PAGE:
World, Asia - Pacific

Karimov's successor will carry a heavy legacy

Amid health challenges, Uzbekistan's late leader Islam Karimov assessed the situation and prepared for a peaceful transition

04.09.2016
Karimov's successor will carry a heavy legacy Soldiers stand at attention in front of a giant portrait of Uzbekistan's late President Islam Karimov, who died last week after suffering a brain hemorrhage, during a commemorative ceremony at the Senate House in Tashkent, Uzbekistan on Sept, 4, 2016. (Bahtiyar Abdukerimov - Anadolu Agency)

London, City of

By Zaki Shaikh

LONDON 

As Uzbekistan’s President Islam Karimov was being buried in his hometown Samarqand Saturday, the transition of power is expected to take place quite smoothly as all the necessary measures have been taken over time, provided there are no external attempts to destabilize the situation, said Arseniy Sivitsky, the director of Belarus’ Strategic and Foreign Policy Studies Center, the RIA agency reported Saturday.

He added that as problems with Karimov's health arose, he "closely assessed the situation and was preparing for a transition, taking the necessary preparations to ensure [the] process [of] the transfer of power goes ahead peacefully, without conflict or crisis, without any bloodshed, so that a vacuum does not lead to a civil war".

Sivitsky pointed out that as constitutionally mandated, for three months Nigmatilla Yuldashev, the chairman of Uzbeksitan’s senate, will be acting president, more as a technocrat, "to organize the presidential elections so [as to] ensure that they are fair from the point of view of the internal political situation as well as to the international community, and thus perceived as legitimate".

Uzbek analyst Erlan Karin stressed the closed nature of the political system under which decision-making takes place behind the scenes among the top hierarchies of the provincial clans’ elite, Kazakhstan’s Tengri news agency reported Saturday.


Heirs apparent

The most likely candidate for the top post is Shavkat Mirziyaev, whom Karimov appointed prime minister in 2003, 13 years ago.

The two other top functionaries Karimov kept close to him are: Finance Minister Rustam Azimov, who served Karimov for 18 years, but most importantly Rustam Inoyatov, who has served as the country’s security chief for 21 years. According to Karin, “The National Security Service serves as the centerpiece in the Uzbek power structure, and through it are carried out the crucial contacts with those external centers of power considered most important.”

Mirziyaev, a former mechanical engineer, served as the governor of both Jizzakh and Samarkand before being appointed premier in December 2003, the Asia-Plus Agency reported.

There is no doubt that Uzbekistan’s next leader will carry a heavy legacy as he has to demonstrate how deftly he can deal with domestic power dynamics.

He will inherit a set of socioeconomic challenges caused by factors both internal and external, Parviz Mullojanov, an observer from neighboring Tajikistan, commented. He told the Ferghana News Agency that there are no great expectations for significant reforms in the short term.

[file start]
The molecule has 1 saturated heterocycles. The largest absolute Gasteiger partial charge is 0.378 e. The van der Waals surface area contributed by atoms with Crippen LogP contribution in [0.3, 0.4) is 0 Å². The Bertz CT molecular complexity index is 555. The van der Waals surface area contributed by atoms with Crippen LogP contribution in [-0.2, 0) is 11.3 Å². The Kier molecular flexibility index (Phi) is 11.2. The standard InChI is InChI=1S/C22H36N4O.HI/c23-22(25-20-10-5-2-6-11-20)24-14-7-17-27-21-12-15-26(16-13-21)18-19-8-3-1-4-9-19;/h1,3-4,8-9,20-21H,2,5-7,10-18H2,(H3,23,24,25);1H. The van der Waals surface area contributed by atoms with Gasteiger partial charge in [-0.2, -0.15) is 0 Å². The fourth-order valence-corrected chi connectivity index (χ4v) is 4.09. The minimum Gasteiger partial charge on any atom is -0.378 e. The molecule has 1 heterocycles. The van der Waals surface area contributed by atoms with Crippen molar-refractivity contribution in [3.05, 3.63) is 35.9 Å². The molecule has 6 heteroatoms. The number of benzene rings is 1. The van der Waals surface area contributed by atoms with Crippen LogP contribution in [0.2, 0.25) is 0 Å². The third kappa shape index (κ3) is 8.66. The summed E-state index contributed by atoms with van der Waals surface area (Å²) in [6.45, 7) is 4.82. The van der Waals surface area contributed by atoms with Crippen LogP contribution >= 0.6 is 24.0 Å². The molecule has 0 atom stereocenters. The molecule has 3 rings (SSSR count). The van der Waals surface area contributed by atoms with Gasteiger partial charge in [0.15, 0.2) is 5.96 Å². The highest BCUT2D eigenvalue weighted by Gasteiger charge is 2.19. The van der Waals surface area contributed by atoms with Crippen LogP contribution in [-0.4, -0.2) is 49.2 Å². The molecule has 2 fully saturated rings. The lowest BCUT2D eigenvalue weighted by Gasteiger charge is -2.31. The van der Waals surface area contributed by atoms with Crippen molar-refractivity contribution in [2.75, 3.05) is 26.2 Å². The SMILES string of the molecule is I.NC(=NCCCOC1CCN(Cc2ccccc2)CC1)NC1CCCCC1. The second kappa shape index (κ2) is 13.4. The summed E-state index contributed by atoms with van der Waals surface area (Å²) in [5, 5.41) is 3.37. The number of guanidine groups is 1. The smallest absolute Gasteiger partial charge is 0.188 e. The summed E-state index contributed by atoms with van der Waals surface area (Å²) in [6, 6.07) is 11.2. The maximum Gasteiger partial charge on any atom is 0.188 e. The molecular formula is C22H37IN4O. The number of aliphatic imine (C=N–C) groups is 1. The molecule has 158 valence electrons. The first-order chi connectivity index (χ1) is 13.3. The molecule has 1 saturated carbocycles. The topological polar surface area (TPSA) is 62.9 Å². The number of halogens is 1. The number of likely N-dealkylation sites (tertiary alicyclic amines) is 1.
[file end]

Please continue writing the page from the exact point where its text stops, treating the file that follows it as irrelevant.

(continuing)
Regional issues

On Uzbekistan’s policy towards its immediate neighbors, including Tajikistan, Mullojanov said that while these states do not expect any sudden breakthrough, measures such as a softening of the present tight visa regime, the opening of border crossing points, and the resumption of direct commercial flights would serve as welcome goodwill gestures.

In the medium term, there is hope that the issue of border demarcation will see some progress, said Mullojanov.

On long-term issues, he said a complete revision of water and irrigation policies is needed as the existing infrastructure is aging and needs an overhaul to keep pace with the region’s growing population and falling water resources. Without addressing these issues, the hydro-electric power stations scheduled for construction in Kyrgyzstan and Tajikistan will continue to be clouded in controversy and conflict.

In Central Asia, Beijing is gradually capturing the market from Russia and is pursuing a bigger share of trade with Uzbekistan too, noted the Daily Russian Business Courier Wednesday, pointing out, “In 2015, bilateral trade between China and Uzbekistan reached $3.5 billion (compared to $2.84 billion trade between Uzbekistan and Russia). In June 2016, China became the largest source of foreign direct investment in the Uzbek economy. Beijing and Tashkent elevated the status of their bilateral relations to a ‘comprehensive strategic partnership’.”

Uzbek analyst Kamoliddin Rabimov said that the volume of trade between China and Uzbekistan is becoming huge and that we most likely will see it grow further.

In recent years, Russian exports to Uzbekistan have fallen, RBC noted Wednesday, pointing out that in 2014, Russia was the largest exporter in Uzbekistan (23 percent), but in 2015 dropped to second place (22 percent), behind China, leading Sergey Abashin, a Central Asian expert, to call this “an inescapable shift of priorities and interests in the region”.

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